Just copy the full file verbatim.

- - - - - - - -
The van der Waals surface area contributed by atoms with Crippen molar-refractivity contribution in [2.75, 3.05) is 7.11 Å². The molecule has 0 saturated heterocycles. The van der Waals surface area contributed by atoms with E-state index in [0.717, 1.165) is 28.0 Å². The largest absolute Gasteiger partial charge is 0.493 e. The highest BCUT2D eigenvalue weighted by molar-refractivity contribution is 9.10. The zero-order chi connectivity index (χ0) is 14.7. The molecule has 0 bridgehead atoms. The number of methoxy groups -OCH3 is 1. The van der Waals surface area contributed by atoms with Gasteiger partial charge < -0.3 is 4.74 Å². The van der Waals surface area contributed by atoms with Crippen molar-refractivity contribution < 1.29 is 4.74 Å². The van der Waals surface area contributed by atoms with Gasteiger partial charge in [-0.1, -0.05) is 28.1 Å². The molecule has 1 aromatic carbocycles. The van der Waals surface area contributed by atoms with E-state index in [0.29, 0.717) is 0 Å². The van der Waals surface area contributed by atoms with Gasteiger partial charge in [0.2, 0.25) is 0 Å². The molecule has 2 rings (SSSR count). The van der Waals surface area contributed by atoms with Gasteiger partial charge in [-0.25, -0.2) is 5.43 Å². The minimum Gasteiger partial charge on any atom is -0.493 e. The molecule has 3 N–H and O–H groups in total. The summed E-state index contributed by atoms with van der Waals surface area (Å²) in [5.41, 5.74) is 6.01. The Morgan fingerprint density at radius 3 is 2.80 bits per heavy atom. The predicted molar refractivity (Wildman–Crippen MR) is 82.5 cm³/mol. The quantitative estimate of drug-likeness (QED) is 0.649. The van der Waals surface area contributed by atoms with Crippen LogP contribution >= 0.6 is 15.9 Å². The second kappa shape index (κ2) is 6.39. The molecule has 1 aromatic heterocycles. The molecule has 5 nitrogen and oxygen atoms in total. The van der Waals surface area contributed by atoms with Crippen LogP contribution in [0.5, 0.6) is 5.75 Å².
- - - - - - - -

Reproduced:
The van der Waals surface area contributed by atoms with Crippen molar-refractivity contribution in [2.75, 3.05) is 7.11 Å². The molecule has 0 saturated heterocycles. The van der Waals surface area contributed by atoms with E-state index in [0.717, 1.165) is 28.0 Å². The largest absolute Gasteiger partial charge is 0.493 e. The highest BCUT2D eigenvalue weighted by molar-refractivity contribution is 9.10. The zero-order chi connectivity index (χ0) is 14.7. The molecule has 0 bridgehead atoms. The number of methoxy groups -OCH3 is 1. The van der Waals surface area contributed by atoms with Gasteiger partial charge < -0.3 is 4.74 Å². The van der Waals surface area contributed by atoms with Crippen molar-refractivity contribution < 1.29 is 4.74 Å². The van der Waals surface area contributed by atoms with Gasteiger partial charge in [-0.1, -0.05) is 28.1 Å². The molecule has 1 aromatic carbocycles. The van der Waals surface area contributed by atoms with E-state index in [0.29, 0.717) is 0 Å². The van der Waals surface area contributed by atoms with Gasteiger partial charge in [0.2, 0.25) is 0 Å². The molecule has 2 rings (SSSR count). The van der Waals surface area contributed by atoms with Gasteiger partial charge in [-0.25, -0.2) is 5.43 Å². The minimum Gasteiger partial charge on any atom is -0.493 e. The molecule has 3 N–H and O–H groups in total. The summed E-state index contributed by atoms with van der Waals surface area (Å²) in [5.41, 5.74) is 6.01. The Morgan fingerprint density at radius 3 is 2.80 bits per heavy atom. The predicted molar refractivity (Wildman–Crippen MR) is 82.5 cm³/mol. The quantitative estimate of drug-likeness (QED) is 0.649. The van der Waals surface area contributed by atoms with Crippen LogP contribution >= 0.6 is 15.9 Å². The second kappa shape index (κ2) is 6.39. The molecule has 1 aromatic heterocycles. The molecule has 5 nitrogen and oxygen atoms in total. The van der Waals surface area contributed by atoms with Crippen LogP contribution in [0.5, 0.6) is 5.75 Å².